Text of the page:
In an early morning comment, Citigroup was painfully honest about how traders enter today's session: "how the market moves today is really anyone’s guess. As the end of 2018 approaches, price action is becoming ever more bewildering."

Those two sentences perfectly encapsulate trader confusion this morning following 3 weeks of violent, historic moves that have left analysts, portfolio managers, strategists and ordinary mom and pop traders dazed, confused and stunned, with feeling as if they are "watching Pulp Fiction."

It’s “completely bizarre,” says Stephen Innes, head of trading for Asia Pacific at Oanda Corp. “It’s incredible just how harmful markets veer when sentiment slides."

While December was shaping up as the worst month for markets since the Great Depression until this Wednesday, the late arrival of the biggest ever pension fund rebalancing out of bonds and into stocks, sent markets screaming higher, stopping out countless limit orders and sending momentum-chasers reeling yet again, just as CTAs and other trend followers had turned "max short" every single major market...

... ramming their shorts and forcing yet another panic scramble.

Yet while nobody can agree on whether the action of the past few weeks is a signal to buy the dip, or a bear market rally, there’s one idea traders and investors can agree on according to Bloomberg: these are not usual times, especially for this time of year.

Commenting on the market insanity observed in past week, Stephen Innes, head of trading for Asia Pacific at Oanda said "it’s "completely bizarre," adding that "it’s incredible just how harmful markets veer when sentiment slides."

He is right: as we noted yesterday, the furious rally of the past two days may have done more harm than good as the "inexplicable" ramp has further hurt the most important commodity in the market: confidence, not confidence that stocks eventually go higher, but confidence in the integrity of capital allocation decisions.

Understandably, Innes has been taking profit on winning investments while snapping up blue-chip stocks whose valuations have dropped in the December sell-off, but for the most part he’s keeping his money on the sidelines. And, like many other traders in Asia, he’s been watching events play out in the U.S. from a distance, amazed at what he sees.

"I’m on the golf course," Innes says about how he’s responding. "As I have been most of the week."

Others also focused on just how different the end of year trading has been in 2018: Mark Matthews, head of Asia research at Bank Julius Baer in Singapore, said two “golden rules” have been broken. First, since 1945, December has produced the highest average gains of any month but this month is set to be the worst of the year. Second, since the 1970s, the S&P 500 has never slumped when earnings growth was more than 10 percent, according to him. But as a long-only investor, Matthews is planning to ride it out.

Still, despite the unprecedented moves, he remains confident that markets will emerge unscathed on the other side, and resume their levitation: “I remain invested through good times and bad,” he says. “Not being invested, over the long term, is like betting against the house in a casino.”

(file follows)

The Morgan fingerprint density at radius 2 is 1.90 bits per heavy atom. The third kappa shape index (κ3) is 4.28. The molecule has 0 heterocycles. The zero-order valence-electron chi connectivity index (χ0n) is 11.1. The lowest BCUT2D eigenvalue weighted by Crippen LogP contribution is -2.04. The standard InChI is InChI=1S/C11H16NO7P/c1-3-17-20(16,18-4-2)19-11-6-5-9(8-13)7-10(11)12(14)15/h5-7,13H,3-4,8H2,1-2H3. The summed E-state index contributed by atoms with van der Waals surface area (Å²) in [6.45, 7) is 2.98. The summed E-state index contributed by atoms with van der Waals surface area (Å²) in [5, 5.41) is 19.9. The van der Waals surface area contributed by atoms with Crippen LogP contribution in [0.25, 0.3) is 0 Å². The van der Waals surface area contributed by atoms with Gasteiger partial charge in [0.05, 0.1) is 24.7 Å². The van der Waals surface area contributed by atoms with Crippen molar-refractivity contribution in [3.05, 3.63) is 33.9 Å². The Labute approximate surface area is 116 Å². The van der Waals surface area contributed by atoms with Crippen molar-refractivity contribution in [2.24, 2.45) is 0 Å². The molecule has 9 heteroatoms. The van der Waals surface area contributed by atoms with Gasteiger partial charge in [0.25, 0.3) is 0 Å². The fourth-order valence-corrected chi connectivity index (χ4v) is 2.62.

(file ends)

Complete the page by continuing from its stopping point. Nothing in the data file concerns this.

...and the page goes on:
"It’s certainly unusual for this time of year," said Sean Fenton, portfolio manager at Tribeca Investment Partners, commenting on the market moves. “You see people take holidays and sort of shutting up shop, not surges in volatility.”

Fenton, like Matthews, is also hunkering down, betting that the U.S. economy is robust and the sell-off will bottom out. For this time of year, he’s “probably a little more focused on the market,” he says, but that doesn’t mean he’s got reasons for the moves. “Trying to explain short-term movements in the markets is an exercise in futility because generally it’s pretty random,” he says.

While most are waiting on the sidelines until the volatility tempest that has sent the 10-day vol on the S&P to the highest level since 2015...

... passes, others are bravely jumping into the maelstrom and waving it in:

“The magnitude of the increase in volatility over the past week was not expected,” said William Davies, head of global equities at Columbia Threadneedle. “I don’t believe it’s easy to predict market movements over the short term but if we see attractive companies’ value decline as a result of the market sell-off, it makes sense to take advantage and add at the lower prices.”

That said, most traders increasingly refuse to participate in an algo-dominated, illiquid market which nobody has any idea how to trade:

We have never seen the U.S. market dropping at this magnitude and speed for the past eight to nine years,” says Margaret Yang, a market analyst at CMC Markets in Singapore. Yang’s solution is to go overweight cash for the time being. She expects the volatility to continue until year-end, until investors get a clearer picture from the holiday earnings season.

The real question, however, is what happens after this week - and year - are over: is this just year-end jitters including fund rebalancing and tax-loss selling, or is this a more ominous, if simple, bear market rally?

Longer-term, she doesn’t know if this will prove a “healthy correction” as investors find the S&P 500’s low valuations attractive and earnings come in above expectations, or if it will mark the end of the 10-year bull run. Either way, one thing’s for certain: “The recent movement is definitely unusual,” she says.

Lee Dong-jun, global investment team at DB Asset Management in Seoul, agrees. He, too, has also been staying as clear of the market as possible this week.

"This isn’t normal," Lee said of the market turbulence. “Investor sentiment is very bad.” And while “we don’t think this kind of huge volatility will persist,” he says, “our thinking is that it’s not a good idea to actively trade stocks in a market like this."